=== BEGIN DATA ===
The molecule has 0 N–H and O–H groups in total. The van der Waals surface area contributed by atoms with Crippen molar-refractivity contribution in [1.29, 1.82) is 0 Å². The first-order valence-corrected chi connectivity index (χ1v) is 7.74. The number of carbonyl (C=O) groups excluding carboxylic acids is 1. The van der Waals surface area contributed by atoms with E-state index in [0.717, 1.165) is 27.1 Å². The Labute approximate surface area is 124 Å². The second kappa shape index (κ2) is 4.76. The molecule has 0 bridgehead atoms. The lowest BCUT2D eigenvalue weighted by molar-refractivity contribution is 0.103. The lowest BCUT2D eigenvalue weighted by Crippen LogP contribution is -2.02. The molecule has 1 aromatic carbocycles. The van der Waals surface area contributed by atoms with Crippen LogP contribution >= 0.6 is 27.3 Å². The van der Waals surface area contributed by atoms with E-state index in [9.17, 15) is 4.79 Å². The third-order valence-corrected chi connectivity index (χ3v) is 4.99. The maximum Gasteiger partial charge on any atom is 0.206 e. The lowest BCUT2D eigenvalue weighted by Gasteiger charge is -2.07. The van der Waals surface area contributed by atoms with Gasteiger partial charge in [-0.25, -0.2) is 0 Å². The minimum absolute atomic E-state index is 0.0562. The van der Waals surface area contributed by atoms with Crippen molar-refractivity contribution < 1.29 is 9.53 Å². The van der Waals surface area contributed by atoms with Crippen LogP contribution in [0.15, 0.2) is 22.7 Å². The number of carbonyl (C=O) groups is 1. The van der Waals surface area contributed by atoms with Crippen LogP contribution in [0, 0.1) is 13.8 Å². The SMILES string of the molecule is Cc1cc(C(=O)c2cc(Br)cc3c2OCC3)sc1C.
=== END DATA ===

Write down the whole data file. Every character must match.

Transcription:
The molecule has 0 N–H and O–H groups in total. The van der Waals surface area contributed by atoms with Crippen molar-refractivity contribution in [1.29, 1.82) is 0 Å². The first-order valence-corrected chi connectivity index (χ1v) is 7.74. The number of carbonyl (C=O) groups excluding carboxylic acids is 1. The van der Waals surface area contributed by atoms with E-state index in [0.717, 1.165) is 27.1 Å². The Labute approximate surface area is 124 Å². The second kappa shape index (κ2) is 4.76. The molecule has 0 bridgehead atoms. The lowest BCUT2D eigenvalue weighted by molar-refractivity contribution is 0.103. The lowest BCUT2D eigenvalue weighted by Crippen LogP contribution is -2.02. The molecule has 1 aromatic carbocycles. The van der Waals surface area contributed by atoms with Crippen LogP contribution >= 0.6 is 27.3 Å². The van der Waals surface area contributed by atoms with E-state index in [9.17, 15) is 4.79 Å². The third-order valence-corrected chi connectivity index (χ3v) is 4.99. The maximum Gasteiger partial charge on any atom is 0.206 e. The lowest BCUT2D eigenvalue weighted by Gasteiger charge is -2.07. The van der Waals surface area contributed by atoms with Gasteiger partial charge in [-0.25, -0.2) is 0 Å². The minimum absolute atomic E-state index is 0.0562. The van der Waals surface area contributed by atoms with Crippen molar-refractivity contribution < 1.29 is 9.53 Å². The van der Waals surface area contributed by atoms with Crippen LogP contribution in [0.15, 0.2) is 22.7 Å². The number of carbonyl (C=O) groups is 1. The van der Waals surface area contributed by atoms with Crippen LogP contribution in [0, 0.1) is 13.8 Å². The SMILES string of the molecule is Cc1cc(C(=O)c2cc(Br)cc3c2OCC3)sc1C.